One of the framing jobs I had to do at work today was a pair of posters warning of the destructive qualities of various drugs. (Note to educators: these do not work.) One of the posters was in English and the other in French, and I noted that the French word for "heroin" is "héroïne".
Well, isn't that interesting.
The obvious question is, "Is 'heroin' actually related to the English word 'heroine'?" The answer to this question is, "Yeah, kinda, if you filter it through a couple of languages first."
Heroin, by all accounts, got its name from the German word "heroisch", "heroic", because it made people feel pretty damned terrific. The "-in" was, according to the eternally useful Wikipedia, "a common ending for drugs at the time": in fact, just eleven days before heroin was first created, the very same scientist, Felix Hoffman, invented aspirin (which at the time was a trade name--as, in fact, was heroin).
And the French word for "hero" is "héros" (the "-s" is silent), the feminine form is "héroïne" (with the dieresis indicating two separately pronounced vowels), and as I noted, the French word for "heroin" is, amazingly (to me), also "héroïne".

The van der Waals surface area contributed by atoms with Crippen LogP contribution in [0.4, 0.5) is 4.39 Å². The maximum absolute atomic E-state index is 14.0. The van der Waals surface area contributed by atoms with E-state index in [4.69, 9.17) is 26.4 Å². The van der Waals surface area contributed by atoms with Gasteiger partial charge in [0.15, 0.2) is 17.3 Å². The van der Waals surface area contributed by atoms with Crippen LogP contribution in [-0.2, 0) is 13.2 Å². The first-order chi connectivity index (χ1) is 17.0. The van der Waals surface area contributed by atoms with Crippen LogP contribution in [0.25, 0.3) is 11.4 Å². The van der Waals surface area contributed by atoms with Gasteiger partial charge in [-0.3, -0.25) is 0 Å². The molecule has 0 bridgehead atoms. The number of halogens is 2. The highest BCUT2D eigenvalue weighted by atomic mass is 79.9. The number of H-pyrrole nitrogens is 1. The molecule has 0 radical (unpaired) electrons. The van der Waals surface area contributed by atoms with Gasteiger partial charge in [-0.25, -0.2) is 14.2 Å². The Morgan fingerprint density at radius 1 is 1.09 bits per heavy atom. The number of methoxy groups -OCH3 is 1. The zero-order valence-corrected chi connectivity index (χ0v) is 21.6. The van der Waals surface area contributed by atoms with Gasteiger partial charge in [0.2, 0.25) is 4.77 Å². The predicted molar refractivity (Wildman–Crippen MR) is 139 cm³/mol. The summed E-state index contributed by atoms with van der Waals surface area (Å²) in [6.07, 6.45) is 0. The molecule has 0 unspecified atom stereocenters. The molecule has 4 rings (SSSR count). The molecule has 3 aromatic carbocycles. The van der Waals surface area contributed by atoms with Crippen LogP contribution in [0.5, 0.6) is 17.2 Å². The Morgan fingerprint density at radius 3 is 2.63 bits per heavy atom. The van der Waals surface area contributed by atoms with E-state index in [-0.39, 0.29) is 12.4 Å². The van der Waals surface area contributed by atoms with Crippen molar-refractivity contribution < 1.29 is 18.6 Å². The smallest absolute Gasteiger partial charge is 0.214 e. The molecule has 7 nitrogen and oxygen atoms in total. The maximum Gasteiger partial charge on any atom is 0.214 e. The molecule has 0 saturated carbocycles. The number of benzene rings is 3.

I think we can attribute this coincidence of words in French to two things. First, "-ine" is a fairly common feminine suffix in the language, used particularly for names (Paul/Pauline, Just/Justine) but also for nouns (figure/figurine), so "hero/heroine" makes perfect sense in English and in French. And second, if you're adopting German "heroin" into French, you can't just take it as it is and keep anything like the original pronunciation, because the terminal "-n" would be silent; to have it pronounced, you have to tack that "-e" onto the end--like the difference in French between "fin" (pronounced, more or less, as a nasalized "fah", like the first two thirds of "fat") and "fine" (pronounced, again more or less, like "Finn").
So, unless I'm much mistaken, the two French words, although they have the same essential root, came from two different places. In English, they aren't spelled alike, though they are pronounced the same, leading to many headaches for teaching assistants marking English papers.